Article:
When propelling a spacecraft into the cosmos, there are two main factors to consider: power and longevity. Most of NASA’s current missions prioritize power: getting to low-Earth orbit (LEO) and back doesn’t require an engine to push the spacecraft continuously forward for long, and the majority of NASA’s current work remains in LEO. In a move toward engines that supply gentler thrust for a longer time, NASA has recently awarded a $67 million contract to Aerojet Rocketdyne to develop an advanced solar electric propulsion (SEP) system for rocket engines.
Using electric propulsion in space is far from a new idea: it was first tested in 1964, with NASA’s Space Electric Rocket Test 1, and has continued to develop since then. Most recently, NASA’s Dawn spacecraft used solar electric propulsion to fly to the asteroid Vesta and the dwarf planet Ceres to study the early solar system. Over the next three years, Aerojet Rocketdyne will work to improve SEP technology, making it more powerful, efficient and affordable. The resulting system could be ten times more efficient than standard (chemical) rocket engines and twice as powerful as any electric propulsion systems that exist now.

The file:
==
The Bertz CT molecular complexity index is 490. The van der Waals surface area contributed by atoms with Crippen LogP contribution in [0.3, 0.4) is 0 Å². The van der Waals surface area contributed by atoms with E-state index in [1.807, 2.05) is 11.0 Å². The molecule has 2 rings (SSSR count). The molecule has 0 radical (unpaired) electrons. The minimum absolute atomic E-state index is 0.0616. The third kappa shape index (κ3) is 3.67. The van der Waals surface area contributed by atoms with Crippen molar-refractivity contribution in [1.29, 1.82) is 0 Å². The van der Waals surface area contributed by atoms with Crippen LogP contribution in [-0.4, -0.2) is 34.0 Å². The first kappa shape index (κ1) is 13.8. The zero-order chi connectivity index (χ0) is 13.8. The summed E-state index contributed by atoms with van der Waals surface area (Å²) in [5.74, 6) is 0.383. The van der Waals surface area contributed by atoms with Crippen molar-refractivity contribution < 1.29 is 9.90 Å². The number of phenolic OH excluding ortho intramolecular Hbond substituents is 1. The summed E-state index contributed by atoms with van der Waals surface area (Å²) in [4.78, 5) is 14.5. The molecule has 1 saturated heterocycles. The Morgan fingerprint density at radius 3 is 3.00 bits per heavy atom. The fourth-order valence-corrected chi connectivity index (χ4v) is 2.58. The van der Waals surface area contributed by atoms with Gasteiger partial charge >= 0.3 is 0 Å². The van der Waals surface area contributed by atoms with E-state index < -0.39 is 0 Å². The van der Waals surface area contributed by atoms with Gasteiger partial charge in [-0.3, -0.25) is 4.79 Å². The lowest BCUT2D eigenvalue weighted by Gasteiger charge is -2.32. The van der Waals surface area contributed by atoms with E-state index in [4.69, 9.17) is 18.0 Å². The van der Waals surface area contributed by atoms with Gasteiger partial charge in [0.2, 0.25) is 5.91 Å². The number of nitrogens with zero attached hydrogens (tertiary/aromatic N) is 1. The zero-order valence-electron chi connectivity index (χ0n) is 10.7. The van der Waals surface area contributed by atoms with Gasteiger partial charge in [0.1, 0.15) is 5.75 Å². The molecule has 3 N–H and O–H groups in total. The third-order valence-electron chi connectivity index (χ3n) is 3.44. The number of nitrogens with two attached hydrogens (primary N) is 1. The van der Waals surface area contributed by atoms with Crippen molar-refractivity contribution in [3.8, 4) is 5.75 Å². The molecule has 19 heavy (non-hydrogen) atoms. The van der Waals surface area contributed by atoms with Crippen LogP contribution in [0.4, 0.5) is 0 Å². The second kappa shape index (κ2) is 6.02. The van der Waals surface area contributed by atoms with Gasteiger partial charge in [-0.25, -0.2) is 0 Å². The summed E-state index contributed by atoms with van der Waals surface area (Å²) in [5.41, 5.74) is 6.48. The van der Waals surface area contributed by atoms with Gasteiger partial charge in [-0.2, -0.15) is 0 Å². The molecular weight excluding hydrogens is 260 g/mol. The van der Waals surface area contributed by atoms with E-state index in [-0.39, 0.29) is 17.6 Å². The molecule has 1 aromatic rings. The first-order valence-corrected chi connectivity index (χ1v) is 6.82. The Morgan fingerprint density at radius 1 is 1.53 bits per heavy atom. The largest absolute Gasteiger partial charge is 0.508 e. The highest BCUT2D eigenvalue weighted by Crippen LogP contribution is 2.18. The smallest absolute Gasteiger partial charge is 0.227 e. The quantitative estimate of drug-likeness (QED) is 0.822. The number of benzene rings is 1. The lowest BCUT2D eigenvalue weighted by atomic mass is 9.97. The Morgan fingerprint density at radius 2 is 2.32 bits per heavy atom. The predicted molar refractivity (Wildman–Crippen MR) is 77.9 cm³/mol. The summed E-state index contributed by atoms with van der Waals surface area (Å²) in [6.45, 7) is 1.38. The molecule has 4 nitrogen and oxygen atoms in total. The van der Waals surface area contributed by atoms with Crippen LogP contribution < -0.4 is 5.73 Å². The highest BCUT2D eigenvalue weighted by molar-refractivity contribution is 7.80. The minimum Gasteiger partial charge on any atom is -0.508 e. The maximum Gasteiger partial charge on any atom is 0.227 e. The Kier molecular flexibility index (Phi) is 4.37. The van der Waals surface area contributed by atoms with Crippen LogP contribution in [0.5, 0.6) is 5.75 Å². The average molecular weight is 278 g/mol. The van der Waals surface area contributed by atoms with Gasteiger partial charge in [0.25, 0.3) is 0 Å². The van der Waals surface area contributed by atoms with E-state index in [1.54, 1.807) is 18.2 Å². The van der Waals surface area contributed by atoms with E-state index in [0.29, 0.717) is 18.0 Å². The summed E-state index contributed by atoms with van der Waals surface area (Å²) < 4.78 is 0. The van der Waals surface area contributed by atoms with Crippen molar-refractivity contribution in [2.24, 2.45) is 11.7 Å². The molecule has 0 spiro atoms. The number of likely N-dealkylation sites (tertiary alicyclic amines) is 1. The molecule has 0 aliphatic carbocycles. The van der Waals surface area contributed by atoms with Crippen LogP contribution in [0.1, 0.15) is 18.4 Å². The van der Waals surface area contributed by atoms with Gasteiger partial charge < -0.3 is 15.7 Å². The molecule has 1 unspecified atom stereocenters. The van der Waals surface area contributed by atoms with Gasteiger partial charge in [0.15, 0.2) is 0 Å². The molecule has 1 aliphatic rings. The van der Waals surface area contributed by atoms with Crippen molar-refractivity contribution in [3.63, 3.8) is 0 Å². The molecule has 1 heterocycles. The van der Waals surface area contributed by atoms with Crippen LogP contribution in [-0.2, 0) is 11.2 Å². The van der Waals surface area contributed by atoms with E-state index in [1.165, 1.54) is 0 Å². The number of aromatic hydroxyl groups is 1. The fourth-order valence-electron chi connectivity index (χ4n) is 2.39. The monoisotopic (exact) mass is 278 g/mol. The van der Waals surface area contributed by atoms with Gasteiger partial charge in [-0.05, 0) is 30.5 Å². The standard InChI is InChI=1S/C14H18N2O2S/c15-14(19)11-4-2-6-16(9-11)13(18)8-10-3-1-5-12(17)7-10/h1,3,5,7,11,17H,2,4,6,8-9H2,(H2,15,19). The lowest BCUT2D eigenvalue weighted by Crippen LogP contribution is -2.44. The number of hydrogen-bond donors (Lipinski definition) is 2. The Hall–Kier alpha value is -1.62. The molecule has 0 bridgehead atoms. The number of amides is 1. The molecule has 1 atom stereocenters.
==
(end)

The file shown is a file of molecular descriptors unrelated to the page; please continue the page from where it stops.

Conventional rocket engines work by pumping chemical fuel and oxygen into a tank, where they mix and burn. The hot exhaust from the burning propellant then shoots through a nozzle, pushing the spacecraft forward in the opposite direction. Solar electric propulsion uses different means to get to a similar end, using electricity instead of fire to accelerate the propellant. SEP systems convert sunlight into electricity and then use that electricity to
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